With its competition releasing notebooks touting Kaby Lake processors, it was strange that Apple decided to use Intel’s Skylake processors, naturally sparking a worldwide debate on the company’s choices of hardware. However, according to industry insiders, the company wanted to use Intel’s Kaby Lake processors, and sources close to the matter have also stated that the tech giant was thoroughly displeased when Intel failed to prep its latest 7th-gen chips for the latest MacBook Pro.
New Kaby Lake-Powered MacBook Pro Models Expected to Arrive During Later Months of 2017 – Might Feature ARM-Based Chip as Well
The use of Skylake chips also inhibited the company from allowing users to upgrade their MacBook Pro to pack 32GB of RAM since that would consume more battery life. Since high battery life is an actual selling point of these notebooks, Apple had no other choice but to make a trade-off. However, with the announcement of the Kaby Lake-powered family, we might get to see a 32GB RAM option after all. ZDNet notes that running a Skylake chip would have several drawbacks, but it looks like Apple might slowly cut dependency from Intel and its processor lineup.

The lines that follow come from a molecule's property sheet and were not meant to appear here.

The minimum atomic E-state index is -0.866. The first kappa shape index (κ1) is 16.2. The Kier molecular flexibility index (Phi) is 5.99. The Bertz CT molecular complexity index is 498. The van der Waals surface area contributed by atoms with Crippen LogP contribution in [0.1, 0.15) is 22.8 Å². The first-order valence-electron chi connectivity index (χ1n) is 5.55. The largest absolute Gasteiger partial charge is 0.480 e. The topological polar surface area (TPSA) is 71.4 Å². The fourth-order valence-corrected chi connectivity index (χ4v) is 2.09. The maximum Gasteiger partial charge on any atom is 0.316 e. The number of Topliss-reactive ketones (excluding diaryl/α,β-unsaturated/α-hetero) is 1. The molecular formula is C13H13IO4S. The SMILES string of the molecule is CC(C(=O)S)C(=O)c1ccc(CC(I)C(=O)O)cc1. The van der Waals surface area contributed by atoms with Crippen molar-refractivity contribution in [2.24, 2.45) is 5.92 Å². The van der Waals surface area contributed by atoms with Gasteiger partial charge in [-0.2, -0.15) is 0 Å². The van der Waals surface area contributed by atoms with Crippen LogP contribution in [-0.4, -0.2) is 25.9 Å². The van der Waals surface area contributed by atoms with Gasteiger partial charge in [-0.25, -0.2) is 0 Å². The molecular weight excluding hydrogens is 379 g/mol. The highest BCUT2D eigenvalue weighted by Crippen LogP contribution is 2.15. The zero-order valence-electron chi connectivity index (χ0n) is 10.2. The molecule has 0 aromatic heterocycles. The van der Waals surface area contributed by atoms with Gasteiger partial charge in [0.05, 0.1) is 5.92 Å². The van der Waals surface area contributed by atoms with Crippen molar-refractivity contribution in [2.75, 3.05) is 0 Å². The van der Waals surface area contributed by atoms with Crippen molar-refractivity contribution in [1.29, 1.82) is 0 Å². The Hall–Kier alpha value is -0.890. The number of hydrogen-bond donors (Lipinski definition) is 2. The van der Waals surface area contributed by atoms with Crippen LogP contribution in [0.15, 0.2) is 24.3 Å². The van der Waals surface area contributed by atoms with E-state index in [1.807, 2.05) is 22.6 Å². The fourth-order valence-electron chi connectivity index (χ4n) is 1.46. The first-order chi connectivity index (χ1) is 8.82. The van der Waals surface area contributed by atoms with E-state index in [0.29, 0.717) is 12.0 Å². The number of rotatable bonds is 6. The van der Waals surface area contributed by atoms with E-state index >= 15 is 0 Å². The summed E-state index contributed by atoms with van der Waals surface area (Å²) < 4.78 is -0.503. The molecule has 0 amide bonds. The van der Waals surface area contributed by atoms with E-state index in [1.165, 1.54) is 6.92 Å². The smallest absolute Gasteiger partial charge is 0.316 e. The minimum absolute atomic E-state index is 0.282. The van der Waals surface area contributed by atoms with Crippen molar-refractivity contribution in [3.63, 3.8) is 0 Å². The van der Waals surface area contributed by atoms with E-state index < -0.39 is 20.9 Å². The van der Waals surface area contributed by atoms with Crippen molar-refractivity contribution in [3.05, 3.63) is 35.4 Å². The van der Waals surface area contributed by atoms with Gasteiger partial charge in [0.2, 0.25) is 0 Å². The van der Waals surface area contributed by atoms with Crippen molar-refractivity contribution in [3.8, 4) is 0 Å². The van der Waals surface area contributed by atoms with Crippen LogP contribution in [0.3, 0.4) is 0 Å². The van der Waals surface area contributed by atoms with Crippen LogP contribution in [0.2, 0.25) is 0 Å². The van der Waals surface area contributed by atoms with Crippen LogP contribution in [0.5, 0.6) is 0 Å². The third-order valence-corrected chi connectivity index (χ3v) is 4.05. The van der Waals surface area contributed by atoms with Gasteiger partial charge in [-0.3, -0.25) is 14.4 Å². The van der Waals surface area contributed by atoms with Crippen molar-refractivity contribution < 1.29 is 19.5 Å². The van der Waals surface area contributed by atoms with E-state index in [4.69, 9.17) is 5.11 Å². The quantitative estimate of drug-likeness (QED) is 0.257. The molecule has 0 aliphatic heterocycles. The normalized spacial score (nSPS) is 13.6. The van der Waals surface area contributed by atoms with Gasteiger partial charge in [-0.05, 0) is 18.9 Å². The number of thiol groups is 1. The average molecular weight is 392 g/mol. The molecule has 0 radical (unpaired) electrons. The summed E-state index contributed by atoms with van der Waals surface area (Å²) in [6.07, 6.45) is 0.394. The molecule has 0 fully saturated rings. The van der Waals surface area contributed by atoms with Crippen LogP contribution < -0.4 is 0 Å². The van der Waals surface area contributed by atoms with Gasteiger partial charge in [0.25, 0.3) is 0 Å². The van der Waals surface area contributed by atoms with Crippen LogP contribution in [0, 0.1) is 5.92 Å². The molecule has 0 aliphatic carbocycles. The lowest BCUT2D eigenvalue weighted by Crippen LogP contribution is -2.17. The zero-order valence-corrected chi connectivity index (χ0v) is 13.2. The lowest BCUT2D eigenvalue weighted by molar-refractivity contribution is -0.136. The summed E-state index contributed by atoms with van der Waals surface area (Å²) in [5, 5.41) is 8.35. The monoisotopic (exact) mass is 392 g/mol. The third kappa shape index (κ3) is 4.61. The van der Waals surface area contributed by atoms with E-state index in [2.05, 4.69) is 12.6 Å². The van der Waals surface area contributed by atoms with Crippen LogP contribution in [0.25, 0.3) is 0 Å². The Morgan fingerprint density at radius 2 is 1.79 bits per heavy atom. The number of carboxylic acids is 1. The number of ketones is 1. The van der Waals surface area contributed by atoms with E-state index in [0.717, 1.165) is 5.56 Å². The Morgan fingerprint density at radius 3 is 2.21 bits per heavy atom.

However, the move isn’t going to come right now, since ARM-based processors come nowhere close to the level of performance of Intel’s lineup, although their efficiency is well known. That being said, in order to start experimenting with ARM chips, one report claims that Apple intends to up the battery life of future MacBook Pros by using an ARM chip codenamed T310 that will be working alongside the Intel processor.
The new chip reportedly went into development last year and would be able to effectively handle the computer’s low-power mode functionality called ‘Power Nap’. With the ‘Power Nap’ function feature enabled, users would be able to carry out a variety of tasks ranging from e-mail retrieving, install software updates and several others with the display shut off and not in use.
Apple is slowly taking control over both hardware and software, but Intel’s dominance in the desktop and notebook processor market is not without a reason. Still, the manufacturer should still think twice before upsetting a company like Apple again.